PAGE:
White Building (ប៊ូឌីញ ស, Kavich Neang, 2021)

“I never thought you’d all leave one by one” a disappointed mother laments, “I thought we’d live here all together” mourning the home she’s just lost while realising that it can never, in that sense at least, be remade. In his 2019 documentary Last Night I Saw You Smiling, Kavich Neang explored the slow destruction of Phnom Penh’s iconic White Building in which he had himself grown up. Revisiting it once again in his fiction feature debut titled simply White Building (ប៊ូឌីញ ស), Neang contemplates the radiating effects of forced displacement, the failed dreams of a more optimistic era, and the destructive power of rampant capitalism as young one man gradually sees his world dismantled all around him.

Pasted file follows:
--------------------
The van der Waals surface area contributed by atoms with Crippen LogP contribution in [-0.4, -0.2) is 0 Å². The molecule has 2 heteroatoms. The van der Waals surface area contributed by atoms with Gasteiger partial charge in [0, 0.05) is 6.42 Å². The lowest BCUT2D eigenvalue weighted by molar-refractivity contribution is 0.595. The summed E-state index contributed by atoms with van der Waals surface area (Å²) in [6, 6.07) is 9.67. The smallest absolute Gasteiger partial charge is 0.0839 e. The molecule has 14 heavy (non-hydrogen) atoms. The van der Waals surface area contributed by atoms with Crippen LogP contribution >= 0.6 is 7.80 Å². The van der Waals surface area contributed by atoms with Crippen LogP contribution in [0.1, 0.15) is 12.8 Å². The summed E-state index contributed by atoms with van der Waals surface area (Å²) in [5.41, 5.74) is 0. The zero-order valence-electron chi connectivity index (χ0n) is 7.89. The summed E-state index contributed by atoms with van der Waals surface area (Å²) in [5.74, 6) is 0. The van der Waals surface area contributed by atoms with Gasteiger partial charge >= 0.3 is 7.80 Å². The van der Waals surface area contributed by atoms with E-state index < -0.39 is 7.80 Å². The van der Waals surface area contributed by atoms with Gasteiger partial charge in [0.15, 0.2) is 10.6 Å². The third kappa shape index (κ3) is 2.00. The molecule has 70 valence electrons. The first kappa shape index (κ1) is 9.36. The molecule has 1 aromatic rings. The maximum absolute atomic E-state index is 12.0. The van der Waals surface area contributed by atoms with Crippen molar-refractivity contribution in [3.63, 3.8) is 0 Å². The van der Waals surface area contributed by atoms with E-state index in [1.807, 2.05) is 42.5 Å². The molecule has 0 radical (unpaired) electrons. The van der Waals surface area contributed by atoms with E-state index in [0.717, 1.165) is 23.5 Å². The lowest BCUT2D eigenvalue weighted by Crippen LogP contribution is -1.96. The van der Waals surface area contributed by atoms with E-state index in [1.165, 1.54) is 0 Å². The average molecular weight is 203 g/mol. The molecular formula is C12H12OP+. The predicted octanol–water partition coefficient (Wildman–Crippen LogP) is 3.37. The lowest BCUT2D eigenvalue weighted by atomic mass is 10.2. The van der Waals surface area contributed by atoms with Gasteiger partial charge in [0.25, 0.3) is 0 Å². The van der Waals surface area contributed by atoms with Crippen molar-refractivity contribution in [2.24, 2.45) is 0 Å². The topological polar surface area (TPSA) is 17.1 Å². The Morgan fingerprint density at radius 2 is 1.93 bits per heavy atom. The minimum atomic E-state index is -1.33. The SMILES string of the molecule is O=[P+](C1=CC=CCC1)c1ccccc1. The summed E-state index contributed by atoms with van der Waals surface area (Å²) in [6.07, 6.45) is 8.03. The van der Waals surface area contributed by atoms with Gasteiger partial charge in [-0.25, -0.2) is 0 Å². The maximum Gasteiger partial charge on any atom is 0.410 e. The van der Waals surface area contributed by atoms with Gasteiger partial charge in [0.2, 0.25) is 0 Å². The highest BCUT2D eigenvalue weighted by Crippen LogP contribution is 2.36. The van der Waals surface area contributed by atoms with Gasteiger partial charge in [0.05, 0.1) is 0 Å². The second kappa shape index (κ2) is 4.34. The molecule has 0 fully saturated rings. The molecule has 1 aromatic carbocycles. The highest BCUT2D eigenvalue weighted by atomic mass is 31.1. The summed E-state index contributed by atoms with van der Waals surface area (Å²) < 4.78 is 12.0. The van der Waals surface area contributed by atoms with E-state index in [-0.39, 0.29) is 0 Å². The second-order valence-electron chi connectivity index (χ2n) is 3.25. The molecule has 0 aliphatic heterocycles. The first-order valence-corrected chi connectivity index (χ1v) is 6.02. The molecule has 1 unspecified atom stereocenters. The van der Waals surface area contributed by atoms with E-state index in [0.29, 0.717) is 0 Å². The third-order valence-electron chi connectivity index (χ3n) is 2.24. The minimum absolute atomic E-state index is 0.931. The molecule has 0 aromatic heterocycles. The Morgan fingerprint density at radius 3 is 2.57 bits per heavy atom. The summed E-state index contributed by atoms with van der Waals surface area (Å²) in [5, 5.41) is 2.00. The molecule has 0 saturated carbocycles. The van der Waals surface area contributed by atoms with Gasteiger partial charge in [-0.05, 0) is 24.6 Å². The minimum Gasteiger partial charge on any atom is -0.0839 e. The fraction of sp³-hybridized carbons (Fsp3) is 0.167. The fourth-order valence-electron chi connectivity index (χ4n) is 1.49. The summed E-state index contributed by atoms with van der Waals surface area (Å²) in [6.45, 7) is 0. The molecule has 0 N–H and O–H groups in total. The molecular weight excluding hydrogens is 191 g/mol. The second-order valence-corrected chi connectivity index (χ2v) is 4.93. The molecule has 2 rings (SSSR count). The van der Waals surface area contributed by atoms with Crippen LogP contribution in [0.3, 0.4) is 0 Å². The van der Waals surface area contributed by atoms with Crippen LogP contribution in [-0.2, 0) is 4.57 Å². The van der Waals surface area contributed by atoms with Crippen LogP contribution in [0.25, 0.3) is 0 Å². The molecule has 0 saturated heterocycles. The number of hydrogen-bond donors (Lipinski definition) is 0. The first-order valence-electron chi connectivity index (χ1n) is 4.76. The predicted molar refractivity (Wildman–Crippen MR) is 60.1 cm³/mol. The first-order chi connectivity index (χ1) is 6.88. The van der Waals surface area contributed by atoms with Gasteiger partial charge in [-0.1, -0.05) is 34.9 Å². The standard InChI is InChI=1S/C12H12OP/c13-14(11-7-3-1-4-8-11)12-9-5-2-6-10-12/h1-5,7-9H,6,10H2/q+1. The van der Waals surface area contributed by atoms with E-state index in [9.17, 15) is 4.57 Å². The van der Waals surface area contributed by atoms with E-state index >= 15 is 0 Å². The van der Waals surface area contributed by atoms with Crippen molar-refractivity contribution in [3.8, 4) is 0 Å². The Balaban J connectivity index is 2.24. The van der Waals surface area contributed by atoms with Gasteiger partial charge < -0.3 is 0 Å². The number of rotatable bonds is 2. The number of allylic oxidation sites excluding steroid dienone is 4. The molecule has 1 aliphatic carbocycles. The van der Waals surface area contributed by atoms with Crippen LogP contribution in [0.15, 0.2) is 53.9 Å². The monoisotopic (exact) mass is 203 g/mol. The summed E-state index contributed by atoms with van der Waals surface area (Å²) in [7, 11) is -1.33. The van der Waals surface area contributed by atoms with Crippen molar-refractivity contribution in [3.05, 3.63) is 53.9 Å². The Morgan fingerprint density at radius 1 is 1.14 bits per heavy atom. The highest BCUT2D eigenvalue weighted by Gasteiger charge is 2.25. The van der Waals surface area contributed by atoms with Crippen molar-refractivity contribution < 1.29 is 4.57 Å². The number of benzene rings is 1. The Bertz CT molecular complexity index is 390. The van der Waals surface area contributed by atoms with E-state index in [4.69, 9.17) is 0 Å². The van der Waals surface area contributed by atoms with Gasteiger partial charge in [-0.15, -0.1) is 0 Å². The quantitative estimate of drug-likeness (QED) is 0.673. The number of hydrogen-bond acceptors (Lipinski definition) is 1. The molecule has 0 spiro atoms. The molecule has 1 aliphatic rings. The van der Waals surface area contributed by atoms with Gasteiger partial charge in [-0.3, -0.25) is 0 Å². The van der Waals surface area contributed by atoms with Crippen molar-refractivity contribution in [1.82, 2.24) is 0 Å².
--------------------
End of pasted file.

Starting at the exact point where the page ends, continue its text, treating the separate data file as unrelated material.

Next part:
Young Nang (Piseth Chhun) prays to his household deity for protection from car accidents, which seems infinitely practical, but also success in an upcoming dance competition. Very much of the contemporary generation, Nang and his friends Ah Kha (Chinnaro Soem) and Tol (Sovann Tho) try their luck on TikTok as a street dance trio while picking up extra money convincing cabaret restaurant owners to allow them to perform. Their choice of music does not seem entirely appropriate for the candlelight dinner crowd, the boys appearing after a woman singing a melancholy love ballad and announcing they’ve come to show off “a new kind of hip hop dance”, but they are able to make enough for a few drinks and snacks especially after Nang cheekily announces that they are all orphans dancing to support their studies. This is obviously not true, though Nang will in one sense if not the literal soon find himself orphaned as friends and neighbours begin to move away, his community scattered when the famed White Building can avoid its inevitable demolition no longer.